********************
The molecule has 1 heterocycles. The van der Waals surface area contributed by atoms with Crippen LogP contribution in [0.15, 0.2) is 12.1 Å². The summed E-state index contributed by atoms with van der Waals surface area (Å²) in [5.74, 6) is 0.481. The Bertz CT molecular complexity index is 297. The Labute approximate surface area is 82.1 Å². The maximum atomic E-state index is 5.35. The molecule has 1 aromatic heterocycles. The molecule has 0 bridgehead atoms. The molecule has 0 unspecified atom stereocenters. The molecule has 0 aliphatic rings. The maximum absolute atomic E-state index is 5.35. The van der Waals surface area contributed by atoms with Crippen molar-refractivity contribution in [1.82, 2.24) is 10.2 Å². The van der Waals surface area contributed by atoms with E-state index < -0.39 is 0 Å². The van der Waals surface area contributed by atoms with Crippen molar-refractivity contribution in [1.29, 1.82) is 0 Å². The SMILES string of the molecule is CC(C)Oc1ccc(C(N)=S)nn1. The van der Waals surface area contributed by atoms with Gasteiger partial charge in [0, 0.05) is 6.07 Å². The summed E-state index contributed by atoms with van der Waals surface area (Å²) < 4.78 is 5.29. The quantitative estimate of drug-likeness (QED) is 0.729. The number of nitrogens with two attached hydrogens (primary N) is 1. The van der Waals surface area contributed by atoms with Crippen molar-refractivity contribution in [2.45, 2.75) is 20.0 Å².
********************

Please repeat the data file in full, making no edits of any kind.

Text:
The molecule has 1 heterocycles. The van der Waals surface area contributed by atoms with Crippen LogP contribution in [0.15, 0.2) is 12.1 Å². The summed E-state index contributed by atoms with van der Waals surface area (Å²) in [5.74, 6) is 0.481. The Bertz CT molecular complexity index is 297. The Labute approximate surface area is 82.1 Å². The maximum atomic E-state index is 5.35. The molecule has 1 aromatic heterocycles. The molecule has 0 bridgehead atoms. The molecule has 0 unspecified atom stereocenters. The molecule has 0 aliphatic rings. The maximum absolute atomic E-state index is 5.35. The van der Waals surface area contributed by atoms with Crippen molar-refractivity contribution in [1.82, 2.24) is 10.2 Å². The van der Waals surface area contributed by atoms with E-state index < -0.39 is 0 Å². The van der Waals surface area contributed by atoms with Crippen molar-refractivity contribution in [1.29, 1.82) is 0 Å². The SMILES string of the molecule is CC(C)Oc1ccc(C(N)=S)nn1. The van der Waals surface area contributed by atoms with Gasteiger partial charge in [0, 0.05) is 6.07 Å². The summed E-state index contributed by atoms with van der Waals surface area (Å²) < 4.78 is 5.29. The quantitative estimate of drug-likeness (QED) is 0.729. The number of nitrogens with two attached hydrogens (primary N) is 1. The van der Waals surface area contributed by atoms with Crippen molar-refractivity contribution in [2.45, 2.75) is 20.0 Å².